The Dunuvila Hatana – the tale of the Dunuvila family was composed by Dunuvila Gajanayaka Nilame in the early part of the 18th Century. He served in the palace during the period of the last king of Kandy, Sri Wickrama Rajasinghe (1798 – 1815).
The Dunuvila Hatana relates the misfortune of the poet’s family, and tells how Prime Minister Pilimatalavve had his estates restored to them, having been confiscated by the King for the non-payment of taxes. The poet petitions the Prime Minister by sending him an allegorical poem and it informs him of the misfortune of his family. This poem of fifty-five quatrains is said to be ‘fit only for the spirit of youthful passion’. The story begins as a dialogue between a mother and her daughter . The girl has stolen away from her bedroom and spent the night with her lover. The mother questions her, the girl tries to avoid telling her mother what she has done, but in the end the truth comes out. It transpires that the lover was no other than the youthful Prime Minister, Vijayasundara Senarat Abayakoon of Pilimatalavva.The mother being assured that the nobleman loved her daughter dearly, tells her, “it is the way with young men of noble birth to grant the request of young women. Therefore, tell your lover that we have lost our family estate, our titles, and all our wealth, and get them restored to us.” The girl takes the message to the Prime Minister, and he presents the petition to the king and has the estate of Dunuvila and all the honours appertaining to it restored.”
Text taken from Sinhalese Literature by Dr.C.E.Godakumbura printed by the Department of Cultural Affairs.
Celebrated artist Stanley Kirinde’s narrative art of five sequences from Dunuvila Hatana brings to life the conversation between mother and daughter which is at the heart of the poem. Stanley Kirinde, is considered to be one of Sri Lanka’s most outstanding self-taught artists of the 20th century. Working primarily on canvas and paper, his works are part of numerous local and international, public and private collections.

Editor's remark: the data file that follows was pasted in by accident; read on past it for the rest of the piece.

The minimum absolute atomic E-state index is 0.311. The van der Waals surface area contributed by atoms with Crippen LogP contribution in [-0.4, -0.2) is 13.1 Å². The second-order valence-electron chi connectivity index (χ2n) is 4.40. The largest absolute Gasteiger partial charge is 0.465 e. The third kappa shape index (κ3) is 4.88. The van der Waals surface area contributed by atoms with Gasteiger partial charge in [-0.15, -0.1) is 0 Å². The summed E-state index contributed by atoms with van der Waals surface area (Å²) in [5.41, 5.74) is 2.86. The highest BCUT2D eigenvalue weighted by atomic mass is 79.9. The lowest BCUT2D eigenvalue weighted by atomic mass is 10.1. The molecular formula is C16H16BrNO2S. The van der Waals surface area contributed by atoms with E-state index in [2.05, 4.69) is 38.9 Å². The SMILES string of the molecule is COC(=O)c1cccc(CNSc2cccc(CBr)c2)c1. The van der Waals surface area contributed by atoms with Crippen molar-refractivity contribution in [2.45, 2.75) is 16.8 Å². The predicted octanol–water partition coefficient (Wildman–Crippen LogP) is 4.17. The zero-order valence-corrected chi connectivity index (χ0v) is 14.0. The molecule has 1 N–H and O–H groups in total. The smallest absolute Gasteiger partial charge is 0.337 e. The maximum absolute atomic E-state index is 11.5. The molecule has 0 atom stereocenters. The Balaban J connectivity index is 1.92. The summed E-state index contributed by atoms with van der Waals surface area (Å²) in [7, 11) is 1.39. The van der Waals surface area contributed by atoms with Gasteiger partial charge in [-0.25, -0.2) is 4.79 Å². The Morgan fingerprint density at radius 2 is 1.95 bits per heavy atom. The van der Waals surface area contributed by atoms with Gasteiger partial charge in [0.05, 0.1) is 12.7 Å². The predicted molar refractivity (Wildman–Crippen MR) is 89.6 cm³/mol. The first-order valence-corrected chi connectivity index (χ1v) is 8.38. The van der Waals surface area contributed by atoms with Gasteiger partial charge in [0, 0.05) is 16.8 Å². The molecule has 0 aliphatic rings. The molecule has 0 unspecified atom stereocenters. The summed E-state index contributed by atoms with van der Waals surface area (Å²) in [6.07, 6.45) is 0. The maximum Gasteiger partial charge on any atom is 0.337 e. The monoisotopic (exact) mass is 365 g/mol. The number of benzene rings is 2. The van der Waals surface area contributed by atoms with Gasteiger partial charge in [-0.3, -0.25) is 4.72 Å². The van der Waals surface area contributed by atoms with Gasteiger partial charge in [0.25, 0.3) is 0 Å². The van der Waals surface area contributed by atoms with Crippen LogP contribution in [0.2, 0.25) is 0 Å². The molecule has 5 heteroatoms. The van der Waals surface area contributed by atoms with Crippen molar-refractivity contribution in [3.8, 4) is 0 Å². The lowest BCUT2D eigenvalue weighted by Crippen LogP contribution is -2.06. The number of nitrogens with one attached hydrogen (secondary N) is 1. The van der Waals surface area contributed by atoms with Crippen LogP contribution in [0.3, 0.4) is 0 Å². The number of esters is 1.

His work had been featured in exhibitions at the Smithsonian Institution (USA), at the Festival of Asian Art – Fukuoka, Japan and in the landmark exhibition of South Asian Contemporary art, Colours of Karma, at the Nehru Centre, London in 2005.
Major works of Kirinde include a portrait of the late Sri K.R. Narayan, a former President of India, commissioned by the Indian Government, mosaic murals for the SL Army and the Kotelawala Defence University and paintings for the SL Air Force and Defence Services Command and Staff College, Batalanda. He is also credited with the restoration of the chapel paintings of Trinity College, Kandy originally done by David Paynter.
In June this year, his painting titled ‘Guttila – the Veena Player’ was unveiled at the World Intellectual Property Organisation (WIPO) in Geneva in honour of former Foreign Affairs Minister Lakshman Kadirgamar.